How rough has the economy been for department stores? Dillard's Inc. confirmed it will close full-line stores in Bradenton's moribund DeSoto Square Mall and Westfield Sarasota Square Mall by the end of the year.
After running the stores for almost two decades, Dillard's deemed them unprofitable.
That will leave Dillard's with 45 Florida locations, but only one to serve once fast-growing Manatee and Sarasota counties from Westfield Southgate Shopping Center in Sarasota. The next closest Dillard's will be those in Port Charlotte and St. Petersburg.
"We'll offer to transfer as many people as we can to jobs at other stores," said Julie Bull, director of investor relations at the Little Rock, Ark., chain.
Dillard's was not lined up to be in University Town Center, a high-end mall project along I-75 in Sarasota shelved on indefinite hold last year after signing up Nordstrom and Neiman Marcus.
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National ad spending has slumped, but on-the-cheap, word-of-mouth marketing tactics — read "buzz" fed by viral campaigns, social media and other new forms of the good ol' publicity stunt — rose 14 percent to $1.5 billion last year.
Stamford, Conn., research firm PQ Media forecasts spending will rise 10 percent this year despite the recession, with about a third of the effort bankrolled by food and drink brands.
Virtually all the money is headed to consultants and ad agencies that create and orchestrate the campaigns.
Despite the media hype over Twitter, Facebook and MySpace, actual brand marketing money poured into those forms of social networking jumped 27 percent to only $119 million in 2008.
"Despite impressive growth, word-of-mouth remains just a fraction of the overall advertising and marketing landscape," said Patrick Quinn, chief executive of PQ Media, noting such growth suggests a bigger role in the future.
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Dollar stores may be cheap, but they are not always cheaper than discount stores, drugstores and supermarkets, says a price check at 100 stores by ShopSmart, a shopping guide published by Consumer Reports.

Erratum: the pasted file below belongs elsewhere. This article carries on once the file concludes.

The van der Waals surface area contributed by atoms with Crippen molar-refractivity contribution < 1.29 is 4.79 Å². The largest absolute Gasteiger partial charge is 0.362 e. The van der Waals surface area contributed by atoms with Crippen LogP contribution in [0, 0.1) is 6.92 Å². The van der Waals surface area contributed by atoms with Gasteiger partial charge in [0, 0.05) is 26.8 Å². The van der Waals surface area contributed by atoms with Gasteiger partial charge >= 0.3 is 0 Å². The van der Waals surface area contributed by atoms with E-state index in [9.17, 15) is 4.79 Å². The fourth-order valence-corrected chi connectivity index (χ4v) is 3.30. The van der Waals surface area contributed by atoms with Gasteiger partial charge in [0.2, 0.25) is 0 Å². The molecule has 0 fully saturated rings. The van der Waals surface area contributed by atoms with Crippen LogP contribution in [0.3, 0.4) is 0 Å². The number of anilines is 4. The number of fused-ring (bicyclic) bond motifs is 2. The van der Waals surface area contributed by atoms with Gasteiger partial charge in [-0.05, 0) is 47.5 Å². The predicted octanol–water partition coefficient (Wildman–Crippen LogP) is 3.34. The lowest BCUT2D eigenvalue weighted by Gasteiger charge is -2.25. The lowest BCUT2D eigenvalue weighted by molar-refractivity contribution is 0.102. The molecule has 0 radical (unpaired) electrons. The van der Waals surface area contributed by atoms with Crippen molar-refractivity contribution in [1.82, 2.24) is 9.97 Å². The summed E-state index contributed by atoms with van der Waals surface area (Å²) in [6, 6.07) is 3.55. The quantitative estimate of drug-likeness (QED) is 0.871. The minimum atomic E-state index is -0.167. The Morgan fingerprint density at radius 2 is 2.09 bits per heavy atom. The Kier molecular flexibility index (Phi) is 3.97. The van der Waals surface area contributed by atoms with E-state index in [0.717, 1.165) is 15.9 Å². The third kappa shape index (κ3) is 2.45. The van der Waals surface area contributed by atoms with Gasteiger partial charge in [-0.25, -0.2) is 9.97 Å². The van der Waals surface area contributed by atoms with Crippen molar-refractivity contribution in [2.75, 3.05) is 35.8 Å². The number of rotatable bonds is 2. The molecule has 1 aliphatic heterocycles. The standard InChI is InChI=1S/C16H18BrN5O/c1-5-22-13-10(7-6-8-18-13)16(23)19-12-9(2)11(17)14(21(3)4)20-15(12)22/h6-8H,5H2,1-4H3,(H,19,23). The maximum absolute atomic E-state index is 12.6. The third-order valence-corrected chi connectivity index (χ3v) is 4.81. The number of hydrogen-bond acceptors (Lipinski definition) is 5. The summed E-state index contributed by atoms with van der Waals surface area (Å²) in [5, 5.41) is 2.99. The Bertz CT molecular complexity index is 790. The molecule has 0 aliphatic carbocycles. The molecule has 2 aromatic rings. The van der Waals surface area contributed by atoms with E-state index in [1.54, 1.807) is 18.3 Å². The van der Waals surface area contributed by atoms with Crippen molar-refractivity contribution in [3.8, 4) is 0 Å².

Comparing unit prices, the magazine found dollar stores cheaper on heavy-duty aluminum foil, gift wrap, party supplies and cotton rounds. But tissue paper was a fraction of the price at Walgreens, and foam plates, napkins, composition notebooks, birthday candles, brown paper bags and 16-ounce plastic cups cost the same at supermarkets and discount stores Target and Wal-Mart.
That's why it's called shopping.
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The economy has done a number on 100-calorie packs, the snack industry's answer to dieters clinging to old indulgences through portion control.
Through spring, unit 2009 sales in 100-calorie sizes were down sharply across the board: 59 percent among Nabisco granola bars, 28 percent among Pepperidge Farm Goldfish and 22 percent among General Mills Chex salted snacks, said Information Resources Inc., which tracks store scanner data.
With obesity high on government and health industry radar screens, analysts doubt manufacturers will give up on 100-calorie packages yet. Rather, surveys done by Mintel International say a third of buyers switched to larger conventional sizes to save money and 40 percent of those interested in buying them would if the prices came down.
About 14 percent buy them now.
Mark Albright can be reached at email@example.com or (727) 893-8252.